yz; andf(1;y;z) = yz: Note that both f(0;y;z) and

f(1;y;z)havebi-decompositionswithh(x;y)=xy. Since,

g 1 (x;y)=xg 01 (X 1 )_xg 11 (X 1 )=xy_xy; andg 2 (x;y )= xg 02 (X 2 )_xg 12 (X 2 ) = xz _xz: We have f(x;y;z) = g 1 (x;y)g 2

(x;z) = (xy_xy)(xz_xz): From this

expres-sion, we have the network in Fig. 3.2. This network

re-quiresonly threemodules. 2

Example 3.2 Consider the ve-variable function f =

x 5 f 0 _x 5 f 1 ,wheref 0 andf 1

areshowninFig.3.3. Since

bothf

0 andf

1

havedisjointbi-decompositionsoftheform

h(g 1 (X 1 );g 2 (X 2 )),f =x 5 f 0 _x 5 f 1

has anon-disjoint

bi-decompositionasfollows: f=x 5 fx 1 x 2 8x 3 x 4 g_x 5 fx 1 x 2 8(x 3 _x 4 )g =fx 5 (x 1 x 2 )_x 5 (x 1 x 2 )g8fx 5 (x 3 x 4 )_x 5 (x 3 _x 4 )g:

Theconverseistruealso. 2

Up to now, we only considered the case where there is

a singlecommon variable. However,the theoremcan b e

extenedtok commonvariables,where k2.

Denition3.3 Let X 1 , X 2 , and X 3 be disjoint sets of variables. Let f(X 1 ;X 2

;a) be the sub-functions, where

X

3

is set to a 2 f0;1g k

, and k denotes the number of

variablesinX 3 . Theorem 3.2 Let X 1 , X 2 , and X 3 be disjoint sets of

variables. Then, f has a non-disjoint bi-decomposition

of form f(X 1 ;X 2 ;X 3 ) = h(g 1 (X 1 ;X 3 );g 2 (X 2 ;X 3 )) i f(X 1 ;X 2

;a) has a decomposition of the form

h(g 1a (X 1 );g 2a (X 2 )) for all possible a 2 f0;1g k , where

kdenotes the numberof variablesinX

3 .

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Inthissection,weshownecessaryandsucient

condi-tionsfor a functionto havea disjointbi-decomposition.

Then, we show ecient algorithms to nd disjoint

bi-decompositions. In the previoussections, h(g

1 ;g

2 ) is an

arbitrarytwo-variable logic function. To nd a disjoint

bi-decomposition,weneedto consideronlythreetyp es:

1) ORtype: f =g 1 (X 1 )_g 2 (X 2 ), 2) ANDtype: f =g 1 (X 1 )g 2 (X 2 ),and 3) EXORtyp e: f =g 1 (X 1 )8g 2 (X 2 ).

Sincef hasan AND typ e disjointbi-decomposition i

f

hasORtypedisjointbi-decomp osition,weonlyconsider

theORtypeandEXORtypebi-decomp ositions.

Denition4.1 x and x are literals of a variable x. A

logicalproductwhichcontainsatmostoneliteralforeach

variable is called a product term or a product.

Prod-uct terms combined with OR operators form a

sum-of-productsexpression(SOP).

Denition4.2 Aprimeimplicant(PI)pofafunctionf

isaproductterm which impliesf,such that the deletion

of anyliteral fromp results in anew productwhich does

notimplyf.

Denition4.3 An irredundant sum-of-products

expres-sion(ISOP)is anSOP, whereeachproduct is aPI, and

no product can be deleted without changing the function

representedby the expression.

Denition4.4 Letf(X)beafunctionandpbeaproduct

of l iteral (s) in X. The restriction of f to p, denotedby

f(Xjp)isobtainedasfollows: If x

i

appearsinp, thenset

x

i

in1inf,andif x

i

appearsinp, thensetx

i in0inf. Example 4.1 Let f(x 1 ;x 2 ;x 3 ) = x 1 x 2 _x 2 x 3 and p = x 1 x 3

. f(Xjp) is obtained asfollows: Set x

1 =x 3 =1 in f,andwehavef(Xjx 1 x 3 )=f(1;x 2 ;1)=x 2 _x 2 =1. 2 Lemma4.1 pisanimplicantof f(X), if(Xjp)=1. Example 4.2 By Lemma 4.1, x 1 x 3 is an implicant of x 1 x 2 _x 2 x 3 ,showninExample 4.1. 2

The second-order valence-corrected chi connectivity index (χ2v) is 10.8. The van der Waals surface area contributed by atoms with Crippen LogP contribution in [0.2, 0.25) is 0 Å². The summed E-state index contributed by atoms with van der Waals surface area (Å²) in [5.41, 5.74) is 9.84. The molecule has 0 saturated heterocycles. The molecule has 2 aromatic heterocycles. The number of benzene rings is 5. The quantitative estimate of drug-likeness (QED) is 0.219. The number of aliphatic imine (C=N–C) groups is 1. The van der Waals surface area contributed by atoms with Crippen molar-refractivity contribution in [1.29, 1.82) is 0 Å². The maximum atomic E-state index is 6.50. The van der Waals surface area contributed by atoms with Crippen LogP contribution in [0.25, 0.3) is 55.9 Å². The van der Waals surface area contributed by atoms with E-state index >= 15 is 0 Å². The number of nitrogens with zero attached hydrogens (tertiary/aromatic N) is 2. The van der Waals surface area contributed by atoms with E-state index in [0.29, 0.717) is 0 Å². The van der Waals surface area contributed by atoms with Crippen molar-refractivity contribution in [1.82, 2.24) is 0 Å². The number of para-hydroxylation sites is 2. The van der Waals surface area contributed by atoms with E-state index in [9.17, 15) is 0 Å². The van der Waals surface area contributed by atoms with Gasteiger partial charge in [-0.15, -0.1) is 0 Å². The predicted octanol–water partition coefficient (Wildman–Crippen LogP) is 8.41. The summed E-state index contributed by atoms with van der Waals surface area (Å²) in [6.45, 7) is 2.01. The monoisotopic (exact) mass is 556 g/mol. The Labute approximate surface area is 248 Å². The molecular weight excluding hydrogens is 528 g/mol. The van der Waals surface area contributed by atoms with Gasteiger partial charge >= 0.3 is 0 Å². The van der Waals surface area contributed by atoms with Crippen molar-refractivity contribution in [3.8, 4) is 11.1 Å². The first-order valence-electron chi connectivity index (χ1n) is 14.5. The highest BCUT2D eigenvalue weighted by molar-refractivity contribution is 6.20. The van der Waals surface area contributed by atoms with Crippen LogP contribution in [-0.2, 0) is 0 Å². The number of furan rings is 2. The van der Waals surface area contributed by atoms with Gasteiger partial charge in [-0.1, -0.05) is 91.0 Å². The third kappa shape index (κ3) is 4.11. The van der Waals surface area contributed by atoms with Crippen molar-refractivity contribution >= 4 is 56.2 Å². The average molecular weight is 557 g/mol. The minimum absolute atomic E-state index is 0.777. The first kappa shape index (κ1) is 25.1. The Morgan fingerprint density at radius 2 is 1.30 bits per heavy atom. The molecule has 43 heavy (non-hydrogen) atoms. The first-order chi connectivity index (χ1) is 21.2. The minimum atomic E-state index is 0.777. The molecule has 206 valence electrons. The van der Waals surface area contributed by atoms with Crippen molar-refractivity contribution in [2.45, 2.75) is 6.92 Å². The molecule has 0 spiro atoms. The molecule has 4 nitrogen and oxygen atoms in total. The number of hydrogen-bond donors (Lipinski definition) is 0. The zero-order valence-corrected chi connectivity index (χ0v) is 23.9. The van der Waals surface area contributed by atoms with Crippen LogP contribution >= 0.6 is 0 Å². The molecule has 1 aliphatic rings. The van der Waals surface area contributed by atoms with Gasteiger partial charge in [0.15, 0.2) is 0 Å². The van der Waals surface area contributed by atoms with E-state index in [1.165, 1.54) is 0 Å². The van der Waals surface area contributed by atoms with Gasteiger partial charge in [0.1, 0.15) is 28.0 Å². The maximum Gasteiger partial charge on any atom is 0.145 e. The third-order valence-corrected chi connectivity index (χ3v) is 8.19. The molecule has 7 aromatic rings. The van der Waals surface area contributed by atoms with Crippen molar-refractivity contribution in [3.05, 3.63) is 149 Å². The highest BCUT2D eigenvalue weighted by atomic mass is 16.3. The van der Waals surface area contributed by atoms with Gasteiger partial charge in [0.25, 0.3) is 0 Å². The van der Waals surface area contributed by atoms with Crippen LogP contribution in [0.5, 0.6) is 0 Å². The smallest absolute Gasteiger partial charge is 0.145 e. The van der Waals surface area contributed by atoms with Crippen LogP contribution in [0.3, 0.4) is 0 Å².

Theorem 4.1 (ORtypedisjointbi-decomposition)f has

1 ;X 2 )=g 1 (X 1 )_ g 2 (X 2

)i everyproductin anISOPforf consistsof

lit-eralsfromX 1 onlyorX 2 only. Denition4.5 x 0 =x. x 1 =x. Corollary4.1 If f(x 1 ;x 2 ;:::;x n

) has aPI of the form

x a1 1 x a2 2 111x a n n , wherea i

2f0;1g,then f has no OR type

disjointbi-decomposition. i 1 p 2 _111_p t

beanirredundantsum-of-productsexpression

forf,wherep

i

(i=1;2;:::;t)arePIsoff. Let5

0 bethe

trivialpartitionof f1;2;:::;ng,5

0

=[f1g;f2g;:::;fng].

Algorithm 4.1 (OR type disjoint bi-decomposition:

f(X 1 ;X 2 )=g 1 (X 1 )_g 2 (X 2 )). 1. For i = 1 to t, form 5 i from 5 i01 by merging two blocks 1 and 2 of 5 i01

if atleastone literal inp

i occursin both 1 and 2 . 2. If 5 t

has at least two blocks, then f(X

1 ;X

2 ) has a

disjoint bi-decomposition of the form f(X

1 ;X 2 ) = g 1 (X 1 )_g 2 (X 2 ), with X 1

the union of one or more

blocksof5

t andX

2

theunionoftheremainingblocks.

Example 4.3 Consider the ISOP: f(x

1 ;x 2 ;:::;x 6 ) = x 1 x 2 _x 2 x 3 _x 4 x 5 _x 5 x 6 . The productsx 1 x 2 andx 2 x 3 show that x 1 , x 2 , and x 3

are in the same block. Also,

the products x

4 x 5 and x 5 x 6 show that x 4 , x 5 , and x 6

are in the same block. Thus, we have the partition

[f1;2;3g;f4;5;6g]. The corresponding OR type disjoint

bi-decomposition is f(X 1 ;X 2 )=g 1 (X 1 )_g 2 (X 2 ), where X 1 =(x 1 ;x 2 ;x 3 )andX 2 =(x 4 ;x 5 ;x 6 ). 2

Example 4.4 Consider the function f with an ISOP:

f(x 1 ;x 2 ;x 3 ;x 4 ;x 5 )=x 1 x 2 x 3 _x 3 x 4 x 5 . 1) Theproductx 1 x 2 x 3 showsthatx 1 ,x 2 ,andx 3 belong

tothesame block.

2) Theproductx 3 x 4 x 5 showsthatx 3 ,x 4 ,andx 5 belong

tothesame block.

Thus, all the variables belong to the same block. From

this,itfollows thatf has no ORtypedecomposition. 2

Theorem 4.2 (AND type disjoint bi-decomposition) f

has a disjoint bi-decomposition of form f(X

1 ;X 2 ) = g 1 (X 1 )g 2 (X 2

)ieveryproduct inanISOPfor f consists ofliteralsfromX 1 onlyor X 2 only.

Lemma 4.2 [15]Anarbitraryn-variablefunctioncanbe

uniquelyrepresentedas f(x 1 ;x 2 ;:::;x n )=a 0 8(a 1 x 1 8a 2 x 2 81118a n x n ) 8(a 12 x 1 x 2 8a 13 x 1 x 3 81118a n01n x n01 x n ) 81118a 12111n x 1 x 2 111x n ; (4.1) wherea i